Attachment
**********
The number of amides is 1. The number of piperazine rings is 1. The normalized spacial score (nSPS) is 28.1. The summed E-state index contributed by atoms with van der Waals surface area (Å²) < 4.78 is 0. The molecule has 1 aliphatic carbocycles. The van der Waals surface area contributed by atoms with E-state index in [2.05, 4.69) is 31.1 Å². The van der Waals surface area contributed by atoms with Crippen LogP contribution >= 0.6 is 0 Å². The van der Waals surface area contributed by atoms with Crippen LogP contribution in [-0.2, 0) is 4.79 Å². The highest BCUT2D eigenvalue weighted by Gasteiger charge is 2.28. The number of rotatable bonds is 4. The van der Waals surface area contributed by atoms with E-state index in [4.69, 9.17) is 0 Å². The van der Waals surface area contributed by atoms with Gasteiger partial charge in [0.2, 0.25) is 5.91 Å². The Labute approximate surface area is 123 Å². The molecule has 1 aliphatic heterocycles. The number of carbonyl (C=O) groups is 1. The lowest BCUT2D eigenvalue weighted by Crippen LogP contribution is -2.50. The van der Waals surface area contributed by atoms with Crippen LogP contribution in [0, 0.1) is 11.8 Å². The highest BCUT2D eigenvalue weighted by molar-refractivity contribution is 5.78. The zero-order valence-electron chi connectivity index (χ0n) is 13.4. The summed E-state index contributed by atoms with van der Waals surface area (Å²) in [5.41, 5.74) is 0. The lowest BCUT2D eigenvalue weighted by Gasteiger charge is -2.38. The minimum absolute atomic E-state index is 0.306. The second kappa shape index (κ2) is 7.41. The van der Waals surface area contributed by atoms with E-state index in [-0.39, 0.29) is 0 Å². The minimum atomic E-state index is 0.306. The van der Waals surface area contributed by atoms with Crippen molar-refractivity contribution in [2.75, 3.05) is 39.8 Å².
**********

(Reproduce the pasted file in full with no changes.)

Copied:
The number of amides is 1. The number of piperazine rings is 1. The normalized spacial score (nSPS) is 28.1. The summed E-state index contributed by atoms with van der Waals surface area (Å²) < 4.78 is 0. The molecule has 1 aliphatic carbocycles. The van der Waals surface area contributed by atoms with E-state index in [2.05, 4.69) is 31.1 Å². The van der Waals surface area contributed by atoms with Crippen LogP contribution >= 0.6 is 0 Å². The van der Waals surface area contributed by atoms with Crippen LogP contribution in [-0.2, 0) is 4.79 Å². The highest BCUT2D eigenvalue weighted by Gasteiger charge is 2.28. The number of rotatable bonds is 4. The van der Waals surface area contributed by atoms with E-state index in [4.69, 9.17) is 0 Å². The van der Waals surface area contributed by atoms with Gasteiger partial charge in [0.2, 0.25) is 5.91 Å². The Labute approximate surface area is 123 Å². The molecule has 1 aliphatic heterocycles. The number of carbonyl (C=O) groups is 1. The lowest BCUT2D eigenvalue weighted by Crippen LogP contribution is -2.50. The van der Waals surface area contributed by atoms with Crippen LogP contribution in [0, 0.1) is 11.8 Å². The highest BCUT2D eigenvalue weighted by molar-refractivity contribution is 5.78. The zero-order valence-electron chi connectivity index (χ0n) is 13.4. The summed E-state index contributed by atoms with van der Waals surface area (Å²) in [5.41, 5.74) is 0. The lowest BCUT2D eigenvalue weighted by Gasteiger charge is -2.38. The minimum absolute atomic E-state index is 0.306. The second kappa shape index (κ2) is 7.41. The van der Waals surface area contributed by atoms with E-state index in [-0.39, 0.29) is 0 Å². The minimum atomic E-state index is 0.306. The van der Waals surface area contributed by atoms with Crippen molar-refractivity contribution in [2.75, 3.05) is 39.8 Å².